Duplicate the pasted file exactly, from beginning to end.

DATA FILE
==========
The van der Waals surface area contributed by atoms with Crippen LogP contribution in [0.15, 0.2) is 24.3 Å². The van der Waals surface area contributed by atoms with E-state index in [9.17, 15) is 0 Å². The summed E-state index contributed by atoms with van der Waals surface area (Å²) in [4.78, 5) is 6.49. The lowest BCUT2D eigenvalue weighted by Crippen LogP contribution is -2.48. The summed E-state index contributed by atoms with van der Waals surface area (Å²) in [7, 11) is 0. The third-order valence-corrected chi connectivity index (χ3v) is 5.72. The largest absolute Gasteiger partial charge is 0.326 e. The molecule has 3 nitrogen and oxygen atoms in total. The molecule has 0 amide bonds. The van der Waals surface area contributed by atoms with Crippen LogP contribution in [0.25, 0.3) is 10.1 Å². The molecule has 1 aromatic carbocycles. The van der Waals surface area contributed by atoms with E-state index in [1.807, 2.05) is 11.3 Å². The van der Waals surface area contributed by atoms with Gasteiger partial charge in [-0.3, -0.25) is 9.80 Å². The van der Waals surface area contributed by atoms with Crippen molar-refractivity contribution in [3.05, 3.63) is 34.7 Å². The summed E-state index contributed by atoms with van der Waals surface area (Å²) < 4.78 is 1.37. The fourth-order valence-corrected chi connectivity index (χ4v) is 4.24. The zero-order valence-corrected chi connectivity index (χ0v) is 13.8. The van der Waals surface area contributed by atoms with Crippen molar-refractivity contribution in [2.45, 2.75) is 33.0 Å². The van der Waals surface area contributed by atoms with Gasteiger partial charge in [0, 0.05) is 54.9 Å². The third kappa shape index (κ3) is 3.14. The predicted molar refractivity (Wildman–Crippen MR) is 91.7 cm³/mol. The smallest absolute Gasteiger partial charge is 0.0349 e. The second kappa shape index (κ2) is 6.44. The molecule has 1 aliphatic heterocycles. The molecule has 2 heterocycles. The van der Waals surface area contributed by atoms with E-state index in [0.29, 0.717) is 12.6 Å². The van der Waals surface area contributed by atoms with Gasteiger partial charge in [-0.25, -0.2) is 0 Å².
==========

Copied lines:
The van der Waals surface area contributed by atoms with Crippen LogP contribution in [0.15, 0.2) is 24.3 Å². The van der Waals surface area contributed by atoms with E-state index in [9.17, 15) is 0 Å². The summed E-state index contributed by atoms with van der Waals surface area (Å²) in [4.78, 5) is 6.49. The lowest BCUT2D eigenvalue weighted by Crippen LogP contribution is -2.48. The summed E-state index contributed by atoms with van der Waals surface area (Å²) in [7, 11) is 0. The third-order valence-corrected chi connectivity index (χ3v) is 5.72. The largest absolute Gasteiger partial charge is 0.326 e. The molecule has 3 nitrogen and oxygen atoms in total. The molecule has 0 amide bonds. The van der Waals surface area contributed by atoms with Crippen LogP contribution in [0.25, 0.3) is 10.1 Å². The molecule has 1 aromatic carbocycles. The van der Waals surface area contributed by atoms with E-state index in [1.807, 2.05) is 11.3 Å². The van der Waals surface area contributed by atoms with Gasteiger partial charge in [-0.3, -0.25) is 9.80 Å². The van der Waals surface area contributed by atoms with Crippen molar-refractivity contribution in [3.05, 3.63) is 34.7 Å². The summed E-state index contributed by atoms with van der Waals surface area (Å²) < 4.78 is 1.37. The fourth-order valence-corrected chi connectivity index (χ4v) is 4.24. The zero-order valence-corrected chi connectivity index (χ0v) is 13.8. The van der Waals surface area contributed by atoms with Crippen molar-refractivity contribution in [2.45, 2.75) is 33.0 Å². The van der Waals surface area contributed by atoms with Gasteiger partial charge in [0, 0.05) is 54.9 Å². The third kappa shape index (κ3) is 3.14. The predicted molar refractivity (Wildman–Crippen MR) is 91.7 cm³/mol. The smallest absolute Gasteiger partial charge is 0.0349 e. The second kappa shape index (κ2) is 6.44. The molecule has 1 aliphatic heterocycles. The molecule has 2 heterocycles. The van der Waals surface area contributed by atoms with E-state index in [0.29, 0.717) is 12.6 Å². The van der Waals surface area contributed by atoms with Gasteiger partial charge in [-0.25, -0.2) is 0 Å².